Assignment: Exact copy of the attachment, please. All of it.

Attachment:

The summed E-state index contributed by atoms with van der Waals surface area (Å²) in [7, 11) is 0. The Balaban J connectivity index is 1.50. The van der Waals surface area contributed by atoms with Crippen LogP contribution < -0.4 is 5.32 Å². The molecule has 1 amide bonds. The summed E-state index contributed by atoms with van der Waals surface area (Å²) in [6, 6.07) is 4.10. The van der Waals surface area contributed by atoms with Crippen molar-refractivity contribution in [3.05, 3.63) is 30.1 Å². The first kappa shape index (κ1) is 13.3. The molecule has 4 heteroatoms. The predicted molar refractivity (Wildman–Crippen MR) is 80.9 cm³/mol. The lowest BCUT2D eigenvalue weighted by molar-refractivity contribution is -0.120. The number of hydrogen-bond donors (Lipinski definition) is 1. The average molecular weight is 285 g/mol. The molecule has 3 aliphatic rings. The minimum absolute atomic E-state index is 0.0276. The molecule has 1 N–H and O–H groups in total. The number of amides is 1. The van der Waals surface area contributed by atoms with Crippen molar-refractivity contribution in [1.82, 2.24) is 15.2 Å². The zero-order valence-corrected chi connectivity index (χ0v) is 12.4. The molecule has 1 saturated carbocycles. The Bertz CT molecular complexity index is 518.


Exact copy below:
The summed E-state index contributed by atoms with van der Waals surface area (Å²) in [7, 11) is 0. The Balaban J connectivity index is 1.50. The van der Waals surface area contributed by atoms with Crippen LogP contribution < -0.4 is 5.32 Å². The molecule has 1 amide bonds. The summed E-state index contributed by atoms with van der Waals surface area (Å²) in [6, 6.07) is 4.10. The van der Waals surface area contributed by atoms with Crippen molar-refractivity contribution in [3.05, 3.63) is 30.1 Å². The first kappa shape index (κ1) is 13.3. The molecule has 4 heteroatoms. The predicted molar refractivity (Wildman–Crippen MR) is 80.9 cm³/mol. The lowest BCUT2D eigenvalue weighted by molar-refractivity contribution is -0.120. The number of hydrogen-bond donors (Lipinski definition) is 1. The average molecular weight is 285 g/mol. The molecule has 3 aliphatic rings. The minimum absolute atomic E-state index is 0.0276. The molecule has 1 N–H and O–H groups in total. The number of amides is 1. The van der Waals surface area contributed by atoms with Crippen molar-refractivity contribution in [1.82, 2.24) is 15.2 Å². The zero-order valence-corrected chi connectivity index (χ0v) is 12.4. The molecule has 1 saturated carbocycles. The Bertz CT molecular complexity index is 518.